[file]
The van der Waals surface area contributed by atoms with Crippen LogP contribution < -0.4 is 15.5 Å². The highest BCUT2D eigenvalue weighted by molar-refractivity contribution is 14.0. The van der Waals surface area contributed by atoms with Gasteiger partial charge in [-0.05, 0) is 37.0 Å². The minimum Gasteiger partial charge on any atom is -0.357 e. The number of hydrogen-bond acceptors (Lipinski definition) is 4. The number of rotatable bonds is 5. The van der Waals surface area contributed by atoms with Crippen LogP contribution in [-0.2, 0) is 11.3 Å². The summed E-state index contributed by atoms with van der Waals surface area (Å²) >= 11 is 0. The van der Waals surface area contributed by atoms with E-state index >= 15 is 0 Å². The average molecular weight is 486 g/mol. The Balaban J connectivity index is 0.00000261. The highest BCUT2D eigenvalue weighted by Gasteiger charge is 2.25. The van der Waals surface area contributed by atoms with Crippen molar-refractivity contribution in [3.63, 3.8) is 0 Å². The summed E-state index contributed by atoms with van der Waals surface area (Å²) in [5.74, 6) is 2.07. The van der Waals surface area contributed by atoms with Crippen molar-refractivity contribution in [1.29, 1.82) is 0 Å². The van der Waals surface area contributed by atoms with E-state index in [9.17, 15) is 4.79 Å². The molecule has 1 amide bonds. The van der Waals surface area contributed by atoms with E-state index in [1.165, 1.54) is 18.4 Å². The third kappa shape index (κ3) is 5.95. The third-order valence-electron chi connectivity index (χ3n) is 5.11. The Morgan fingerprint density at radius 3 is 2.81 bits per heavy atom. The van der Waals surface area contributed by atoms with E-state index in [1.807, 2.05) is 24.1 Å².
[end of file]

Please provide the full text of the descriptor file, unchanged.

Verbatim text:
The van der Waals surface area contributed by atoms with Crippen LogP contribution < -0.4 is 15.5 Å². The highest BCUT2D eigenvalue weighted by molar-refractivity contribution is 14.0. The van der Waals surface area contributed by atoms with Gasteiger partial charge in [-0.05, 0) is 37.0 Å². The minimum Gasteiger partial charge on any atom is -0.357 e. The number of hydrogen-bond acceptors (Lipinski definition) is 4. The number of rotatable bonds is 5. The van der Waals surface area contributed by atoms with Crippen LogP contribution in [-0.2, 0) is 11.3 Å². The summed E-state index contributed by atoms with van der Waals surface area (Å²) >= 11 is 0. The van der Waals surface area contributed by atoms with E-state index >= 15 is 0 Å². The average molecular weight is 486 g/mol. The Balaban J connectivity index is 0.00000261. The highest BCUT2D eigenvalue weighted by Gasteiger charge is 2.25. The van der Waals surface area contributed by atoms with Crippen molar-refractivity contribution in [3.63, 3.8) is 0 Å². The summed E-state index contributed by atoms with van der Waals surface area (Å²) in [5.74, 6) is 2.07. The van der Waals surface area contributed by atoms with Crippen molar-refractivity contribution in [1.29, 1.82) is 0 Å². The van der Waals surface area contributed by atoms with E-state index in [9.17, 15) is 4.79 Å². The molecule has 1 amide bonds. The van der Waals surface area contributed by atoms with E-state index in [1.165, 1.54) is 18.4 Å². The third kappa shape index (κ3) is 5.95. The third-order valence-electron chi connectivity index (χ3n) is 5.11. The Morgan fingerprint density at radius 3 is 2.81 bits per heavy atom. The van der Waals surface area contributed by atoms with E-state index in [1.807, 2.05) is 24.1 Å².